The Musical Magic of Ys VIII

Ys VIII dynamic score speaks to the heart in unreasonable ways.

Written by Daniel Motley / Published on October 13, 2017

The Lord of the Rings is probably the greatest film trilogy ever created (don’t tell George Lucas that I said this!). There are many reasons why my wife and I have spent dozens of hours of our lives watching the expanded editions: the detailed costumes and set design, the amazing actors, and the deep themes that stir the heart and the blood. However, the movie itself would only have half of its soul were it not for Howard Shore’s masterful soundtrack. Borrowing from Wagner’s use of leitmotifs, little recurring musical themes that call one’s attention to particular people or things, Shore breathed life into Middle-Earth in a way that only music could. The One Ring’s theme conveyed danger and mystery. The fellowship’s theme stirred up feelings of hope and adventure. Without the music, the story of the Lord of the Rings would have a body but lack a soul.

"A melancholic lullaby tells us that we are about to step into a world that is mysterious, magical, and dangerous."
Ys VIII:  Lacrimosa of Dana operates similarly. The first thing that I noticed when booting up into the title screen was the understated yet beautiful score that set the tone for the rest of the game. A melancholic lullaby reminiscent of the first few lines of the Harry Potter theme, this piece communicated more than a few minutes of exposition could: we’re about to step into a world that is mysterious, magical, and dangerous.

A JRPG at heart, Ys VII’s real time combat system feels more like an action-adventure a la Legend of Zelda but incorporates a party system that allows you to switch out party members on the fly. The story follows a path well trodden by other JRPGs—stranded on an island after a shipwreck, you are tasked with searching for other survivors and building your home base as you seek to discover the mysteries hidden before you. It’s certainly keeps you entertained with its whimsical characters and entertaining combat.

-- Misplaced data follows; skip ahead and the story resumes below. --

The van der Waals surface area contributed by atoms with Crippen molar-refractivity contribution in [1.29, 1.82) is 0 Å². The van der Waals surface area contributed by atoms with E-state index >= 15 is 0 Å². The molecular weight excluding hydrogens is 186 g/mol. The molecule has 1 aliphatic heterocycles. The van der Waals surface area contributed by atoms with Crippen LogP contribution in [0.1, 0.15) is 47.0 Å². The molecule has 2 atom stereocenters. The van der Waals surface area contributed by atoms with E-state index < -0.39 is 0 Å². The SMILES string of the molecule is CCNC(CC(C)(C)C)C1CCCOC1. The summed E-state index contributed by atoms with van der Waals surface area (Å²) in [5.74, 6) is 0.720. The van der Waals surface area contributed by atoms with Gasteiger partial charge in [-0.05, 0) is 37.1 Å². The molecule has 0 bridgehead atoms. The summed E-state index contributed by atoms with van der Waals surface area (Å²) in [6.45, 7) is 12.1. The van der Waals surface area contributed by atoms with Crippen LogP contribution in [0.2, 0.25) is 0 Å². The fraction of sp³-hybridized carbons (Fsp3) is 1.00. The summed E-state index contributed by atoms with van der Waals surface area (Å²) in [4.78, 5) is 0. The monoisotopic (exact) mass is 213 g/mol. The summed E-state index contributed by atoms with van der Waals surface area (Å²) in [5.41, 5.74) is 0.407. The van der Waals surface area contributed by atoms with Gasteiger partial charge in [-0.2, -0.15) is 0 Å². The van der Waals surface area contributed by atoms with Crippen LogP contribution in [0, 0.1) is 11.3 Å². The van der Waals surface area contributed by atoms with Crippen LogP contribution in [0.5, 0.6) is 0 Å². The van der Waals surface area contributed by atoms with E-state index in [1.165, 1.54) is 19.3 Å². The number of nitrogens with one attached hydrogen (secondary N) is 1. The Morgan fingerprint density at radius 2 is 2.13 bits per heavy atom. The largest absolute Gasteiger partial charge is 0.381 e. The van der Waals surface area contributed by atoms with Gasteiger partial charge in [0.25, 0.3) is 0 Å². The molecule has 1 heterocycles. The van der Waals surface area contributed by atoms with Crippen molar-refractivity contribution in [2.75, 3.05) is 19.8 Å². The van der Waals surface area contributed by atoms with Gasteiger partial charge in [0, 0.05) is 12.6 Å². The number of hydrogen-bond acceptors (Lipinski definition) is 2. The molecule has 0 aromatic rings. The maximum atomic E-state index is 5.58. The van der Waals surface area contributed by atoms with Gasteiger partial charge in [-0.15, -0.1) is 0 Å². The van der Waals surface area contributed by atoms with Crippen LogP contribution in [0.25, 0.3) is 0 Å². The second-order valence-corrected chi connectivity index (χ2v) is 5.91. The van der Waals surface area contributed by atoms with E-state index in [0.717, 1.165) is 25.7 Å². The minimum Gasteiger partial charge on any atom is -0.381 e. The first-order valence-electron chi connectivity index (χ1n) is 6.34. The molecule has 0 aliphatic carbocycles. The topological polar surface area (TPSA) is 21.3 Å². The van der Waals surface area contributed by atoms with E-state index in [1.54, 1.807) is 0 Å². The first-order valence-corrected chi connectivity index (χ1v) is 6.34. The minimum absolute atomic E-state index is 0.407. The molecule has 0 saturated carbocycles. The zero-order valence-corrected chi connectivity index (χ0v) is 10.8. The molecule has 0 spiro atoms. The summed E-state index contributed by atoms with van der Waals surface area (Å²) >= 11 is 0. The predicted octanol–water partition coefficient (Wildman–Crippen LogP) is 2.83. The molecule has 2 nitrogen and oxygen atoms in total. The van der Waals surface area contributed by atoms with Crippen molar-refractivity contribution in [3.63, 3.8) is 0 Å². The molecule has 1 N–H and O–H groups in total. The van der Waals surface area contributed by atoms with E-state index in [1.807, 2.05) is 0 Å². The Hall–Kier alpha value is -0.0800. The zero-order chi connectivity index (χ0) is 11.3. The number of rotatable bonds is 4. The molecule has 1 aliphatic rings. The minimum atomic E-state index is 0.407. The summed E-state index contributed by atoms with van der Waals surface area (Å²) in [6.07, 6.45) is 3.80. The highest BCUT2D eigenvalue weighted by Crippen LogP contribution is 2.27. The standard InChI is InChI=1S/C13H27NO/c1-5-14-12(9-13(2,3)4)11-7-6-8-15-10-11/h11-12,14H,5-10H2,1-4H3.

But the music is the glue holding the magic together. The other tracks fit the mood where they appear: no piece of music feels out of place. The soundtrack breathes life into the action on screen as opposed to many soundtracks that simply fill in the silence. And while music from other games is usually one genre (DOOM is straight metal while Deus Ex: Mankind Divided has a pounding electronica soundtrack), Ys VIII pulls from any genre that it needs to convey the meaning of the moment to the player.

Unlike film scores, music designed for games must deal with player agency; composers have to take into account the various actions the player might take. In Skyrim, I could be walking along a path, the music gentle yet evoking feelings of heroism and courage. Suddenly, a giant strolls into my path and the music flares up: it’s do or die.

Ys VIII, although still having to deal with player agency, opts for associational themes rather than the ebb and flow of musical pieces. For example, if I’m in a cave, percussion instruments following a certain riff begin to beat. If I’m on the beaches in the southern part of the island, roaring guitars push me forward like I’m the star of a hit anime. And all of these pieces create a musical tapestry in tandem with the themes playing out on screen: notes “twinkle” with the stars as my characters discuss their hopes and fears before bed, soft piano and string accompaniment begins as Adol Christin, my main character, sees glimpses of the past in his dreams. The game could portray these scenes without this score, but I wouldn’t have the same irrational, emotional bond with its characters and themes.

Pascal declared that “the heart has reasons which reason itself does not know”, which is wholly apt when describing the affect of Ys VIII’s score on the player. Great soundtrack composers know that they need to embody the heart of a movie or video game and communicate effectively its themes without the advantage of exposition. Ys’ soundtrack reminded me that no matter how good a game is in presenting its story, certain deep emotional ties can only be provided by other, almost unreasonable ways.

About the Author:

Daniel Motley is the Baptist Product Manager at Faithlife, the makers of Logos Bible Software. He and his wife have played through a Legend of Zelda game every summer since they met. You can reach him on Twitter at @motleydaniel.